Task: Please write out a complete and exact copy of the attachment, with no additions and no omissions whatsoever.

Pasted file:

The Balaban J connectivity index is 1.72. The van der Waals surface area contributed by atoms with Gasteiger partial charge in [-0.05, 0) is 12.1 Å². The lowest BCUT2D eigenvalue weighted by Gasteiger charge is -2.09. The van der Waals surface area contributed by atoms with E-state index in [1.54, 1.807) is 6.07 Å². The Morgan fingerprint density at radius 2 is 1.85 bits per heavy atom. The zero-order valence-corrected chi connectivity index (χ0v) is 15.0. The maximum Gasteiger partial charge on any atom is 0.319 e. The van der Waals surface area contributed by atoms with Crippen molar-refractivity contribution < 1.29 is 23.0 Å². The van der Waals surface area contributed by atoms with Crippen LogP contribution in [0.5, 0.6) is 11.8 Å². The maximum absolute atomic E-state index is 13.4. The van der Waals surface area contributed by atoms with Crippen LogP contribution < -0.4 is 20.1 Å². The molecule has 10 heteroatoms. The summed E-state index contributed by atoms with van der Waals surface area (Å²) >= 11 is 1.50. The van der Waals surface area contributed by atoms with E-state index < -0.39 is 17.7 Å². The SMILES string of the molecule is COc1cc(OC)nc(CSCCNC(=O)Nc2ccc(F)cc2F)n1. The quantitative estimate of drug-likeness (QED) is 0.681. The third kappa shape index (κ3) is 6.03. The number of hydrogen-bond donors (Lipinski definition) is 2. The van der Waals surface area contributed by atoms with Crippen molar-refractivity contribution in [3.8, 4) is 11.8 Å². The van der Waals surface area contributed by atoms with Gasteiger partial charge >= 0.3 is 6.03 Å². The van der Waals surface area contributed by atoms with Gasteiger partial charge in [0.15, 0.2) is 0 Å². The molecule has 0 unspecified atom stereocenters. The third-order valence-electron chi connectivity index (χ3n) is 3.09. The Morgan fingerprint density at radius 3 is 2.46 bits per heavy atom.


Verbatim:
The Balaban J connectivity index is 1.72. The van der Waals surface area contributed by atoms with Gasteiger partial charge in [-0.05, 0) is 12.1 Å². The lowest BCUT2D eigenvalue weighted by Gasteiger charge is -2.09. The van der Waals surface area contributed by atoms with E-state index in [1.54, 1.807) is 6.07 Å². The Morgan fingerprint density at radius 2 is 1.85 bits per heavy atom. The zero-order valence-corrected chi connectivity index (χ0v) is 15.0. The maximum Gasteiger partial charge on any atom is 0.319 e. The van der Waals surface area contributed by atoms with Crippen molar-refractivity contribution < 1.29 is 23.0 Å². The van der Waals surface area contributed by atoms with Crippen LogP contribution in [0.5, 0.6) is 11.8 Å². The maximum absolute atomic E-state index is 13.4. The van der Waals surface area contributed by atoms with Crippen LogP contribution < -0.4 is 20.1 Å². The molecule has 10 heteroatoms. The summed E-state index contributed by atoms with van der Waals surface area (Å²) >= 11 is 1.50. The van der Waals surface area contributed by atoms with E-state index < -0.39 is 17.7 Å². The SMILES string of the molecule is COc1cc(OC)nc(CSCCNC(=O)Nc2ccc(F)cc2F)n1. The quantitative estimate of drug-likeness (QED) is 0.681. The third kappa shape index (κ3) is 6.03. The number of hydrogen-bond donors (Lipinski definition) is 2. The van der Waals surface area contributed by atoms with Crippen molar-refractivity contribution in [3.8, 4) is 11.8 Å². The van der Waals surface area contributed by atoms with Gasteiger partial charge >= 0.3 is 6.03 Å². The van der Waals surface area contributed by atoms with Gasteiger partial charge in [0.15, 0.2) is 0 Å². The molecule has 0 unspecified atom stereocenters. The third-order valence-electron chi connectivity index (χ3n) is 3.09. The Morgan fingerprint density at radius 3 is 2.46 bits per heavy atom.